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Baptism of the Lord (Cycle A)

by Norman Beck

Psalm 29
The specific life setting of Psalm 29 is apparently a thunderstorm hitting the entire west coast of Canaan and moving inland along a broad front that extends from Lebanon in the north to the wilderness of Kadesh in the south. The awesome sounds of the storm are attributed anthropomorphically to the Lord God, whose voice is acclaimed as full of power and majesty. It is only in regard to this voice of the Lord God in the storm that there is any notable connection with the specifics of the account in Matthew 3:13-17 about the baptism of Jesus.

Isaiah 42:1-9
This text, or at least Isaiah 42:1-4, is generally considered within traditional Christian interpretation to be the first of four “Servant Songs” (42:1-4; 49:1-6; 50:4-11; and 52:13–53:12) within the extensive document attributed to Isaiah. Their content indicates that they have had a long and complex history of development. After their final redaction, in their canonical form the “Suffering Servant” is usually interpreted within Judaism to be, not an individual but the people of Israel (“chosen,” “the one in whom God delights,” “who will bring forth justice to all nations,” a developing religious civilization intended by God to be engaged in “tikkun olam,” i.e., “repairing the world.”). The identification of the “Suffering Servant” as Israel is actually made within the canonical text in Isaiah 49:3.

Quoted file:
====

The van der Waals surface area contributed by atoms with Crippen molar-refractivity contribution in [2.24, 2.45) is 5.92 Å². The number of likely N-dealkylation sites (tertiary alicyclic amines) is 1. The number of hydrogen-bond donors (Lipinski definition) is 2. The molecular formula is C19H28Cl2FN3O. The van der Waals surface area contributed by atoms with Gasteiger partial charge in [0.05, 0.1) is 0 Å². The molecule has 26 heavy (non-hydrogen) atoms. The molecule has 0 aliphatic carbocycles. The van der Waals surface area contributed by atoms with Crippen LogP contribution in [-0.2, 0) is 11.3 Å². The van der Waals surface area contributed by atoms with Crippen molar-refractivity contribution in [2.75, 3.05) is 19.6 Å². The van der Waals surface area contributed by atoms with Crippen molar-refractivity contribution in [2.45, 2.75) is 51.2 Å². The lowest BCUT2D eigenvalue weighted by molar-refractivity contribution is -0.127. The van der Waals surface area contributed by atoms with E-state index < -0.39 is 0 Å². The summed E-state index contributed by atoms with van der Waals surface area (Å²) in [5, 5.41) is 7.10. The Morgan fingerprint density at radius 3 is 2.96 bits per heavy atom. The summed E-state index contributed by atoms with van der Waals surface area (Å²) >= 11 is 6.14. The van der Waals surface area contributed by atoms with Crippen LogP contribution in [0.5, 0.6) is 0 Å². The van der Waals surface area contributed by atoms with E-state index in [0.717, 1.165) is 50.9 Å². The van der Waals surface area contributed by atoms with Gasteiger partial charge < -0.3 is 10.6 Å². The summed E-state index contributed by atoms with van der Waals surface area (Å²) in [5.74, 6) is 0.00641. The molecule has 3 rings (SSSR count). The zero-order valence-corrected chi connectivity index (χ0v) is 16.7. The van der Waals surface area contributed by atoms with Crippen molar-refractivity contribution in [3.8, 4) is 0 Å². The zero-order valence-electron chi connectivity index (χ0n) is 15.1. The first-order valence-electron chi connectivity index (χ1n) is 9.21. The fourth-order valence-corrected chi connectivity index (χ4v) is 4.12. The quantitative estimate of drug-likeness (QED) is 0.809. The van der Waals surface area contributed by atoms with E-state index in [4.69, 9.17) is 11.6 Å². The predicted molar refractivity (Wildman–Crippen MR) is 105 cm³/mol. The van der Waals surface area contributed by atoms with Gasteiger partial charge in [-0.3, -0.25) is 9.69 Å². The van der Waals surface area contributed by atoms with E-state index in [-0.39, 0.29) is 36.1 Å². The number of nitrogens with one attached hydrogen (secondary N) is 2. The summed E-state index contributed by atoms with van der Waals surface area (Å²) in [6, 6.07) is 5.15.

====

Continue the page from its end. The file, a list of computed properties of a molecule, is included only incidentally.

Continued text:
Some of the followers of Jesus, however, within a few decades after his death claimed for Jesus the qualities of the “Suffering Servant Israel” and considered his life to have been the fulfillment of the role and purpose of “Suffering Servant Israel.” Therefore, from the perspective of many followers of Jesus, Israel in the sense of Jewish people and Jewish religion apart from the spiritual experiences of followers of Jesus no longer had any legitimate reason to continue to exist. Christian “rejection and displacement” theology regarding Judaism, preponderant ever since the last third of the first century of the common era, continues this point of view regarding Judaism and the Jewish people and has been a factor in depriving Jews of civil rights in lands controlled by Christians, the murder of Jews during the Christian Crusades, and the persecution and death of millions of Jewish men, women, and children during the Inquisition, the pogroms in Eastern Europe, and the Holocaust. Fortunately, however, since the end of World War II, as a result of more objective historical studies in general, more objective historical-critical studies of Scripture, constructive Jewish-Christian dialogues, and statements drafted and adopted by a variety of Christian groups, many Christians are replacing their “rejection and displacement” theology regarding Judaism with a theological perspective that recognizes the ongoing validity of Judaism and the richness of Jewish theological development during the past nineteen centuries.